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I am getting a leak on this line and I'm not sure why...

weather.condition = [weather.condition lowercaseString];

weather is a NSMutableArray with a load of NSStrings in? Is there anything obviously wrong with this line or is it a bigger issue?


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How is condition defined? –  grahamparks Nov 27 '10 at 16:32

3 Answers 3

up vote 3 down vote accepted

One thing you have to learn about detecting memory leaks, is that leaks doesn't detect the line the leak occurs on per say, it detects where the object that is leaking was retained/copied/created. You need to look elsewhere for the actual leak, posting more code would be helpful. I'll update this answer if you do. Please comment below to indicate you've updated the answer with more code.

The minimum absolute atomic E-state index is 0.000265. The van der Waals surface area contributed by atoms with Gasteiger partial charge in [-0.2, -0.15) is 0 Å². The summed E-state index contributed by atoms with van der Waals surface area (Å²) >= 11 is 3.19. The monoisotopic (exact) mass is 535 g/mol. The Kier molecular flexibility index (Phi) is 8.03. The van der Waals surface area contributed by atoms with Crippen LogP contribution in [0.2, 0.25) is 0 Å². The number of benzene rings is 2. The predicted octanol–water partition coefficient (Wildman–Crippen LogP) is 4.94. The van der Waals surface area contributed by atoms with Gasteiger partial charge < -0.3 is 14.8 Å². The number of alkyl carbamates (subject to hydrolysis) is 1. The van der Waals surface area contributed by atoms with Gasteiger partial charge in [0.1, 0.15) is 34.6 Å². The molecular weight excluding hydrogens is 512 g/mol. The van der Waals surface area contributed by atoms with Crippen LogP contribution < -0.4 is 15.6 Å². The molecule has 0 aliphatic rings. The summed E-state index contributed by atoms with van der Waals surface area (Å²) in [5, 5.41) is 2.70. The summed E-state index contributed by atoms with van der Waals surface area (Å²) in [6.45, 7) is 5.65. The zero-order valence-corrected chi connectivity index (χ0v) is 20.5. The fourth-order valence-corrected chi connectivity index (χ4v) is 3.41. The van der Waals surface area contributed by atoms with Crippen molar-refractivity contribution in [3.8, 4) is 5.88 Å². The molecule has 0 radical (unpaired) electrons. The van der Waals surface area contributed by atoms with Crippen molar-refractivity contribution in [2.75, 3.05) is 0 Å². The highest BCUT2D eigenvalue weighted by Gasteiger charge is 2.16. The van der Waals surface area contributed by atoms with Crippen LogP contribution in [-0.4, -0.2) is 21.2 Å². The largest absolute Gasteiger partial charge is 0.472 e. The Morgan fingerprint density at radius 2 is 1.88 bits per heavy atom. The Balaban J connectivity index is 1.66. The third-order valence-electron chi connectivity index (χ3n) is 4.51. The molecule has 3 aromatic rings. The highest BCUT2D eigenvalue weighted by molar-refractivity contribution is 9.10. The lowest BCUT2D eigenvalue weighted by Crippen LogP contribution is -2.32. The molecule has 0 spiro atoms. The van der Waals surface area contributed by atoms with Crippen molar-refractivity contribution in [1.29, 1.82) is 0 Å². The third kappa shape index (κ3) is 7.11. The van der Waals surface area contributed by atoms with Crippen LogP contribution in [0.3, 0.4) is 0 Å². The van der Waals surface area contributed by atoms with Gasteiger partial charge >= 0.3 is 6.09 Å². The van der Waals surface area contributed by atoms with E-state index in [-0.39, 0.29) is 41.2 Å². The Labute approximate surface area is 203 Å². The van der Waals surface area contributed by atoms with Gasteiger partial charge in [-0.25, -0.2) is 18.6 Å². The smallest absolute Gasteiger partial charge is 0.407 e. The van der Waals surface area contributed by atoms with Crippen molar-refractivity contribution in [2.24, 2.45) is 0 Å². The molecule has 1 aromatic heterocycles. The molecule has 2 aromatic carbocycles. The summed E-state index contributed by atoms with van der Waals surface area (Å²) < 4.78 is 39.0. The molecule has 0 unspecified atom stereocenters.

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Of course you are right! I've nearly finished my app so the code is complicated, you hint has made me look into it further though so hopefully I'll have that leak mopped up soon! –  user157733 Nov 27 '10 at 18:17

I remember i had this problem when i was using stringByReplacingOccurrencesOfString and i had to declare a new string to hold it in, rather than perform it on itself if that makes any sense!:)

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If weather.condition is a synthesized retain property, then you could probably get away with that statement without a leak because the synthesized setCondition method will check to see if there is a value assigned to condition, and release it. If you wrote the setCondition method, you are responsible for managing the memory associated with condition.

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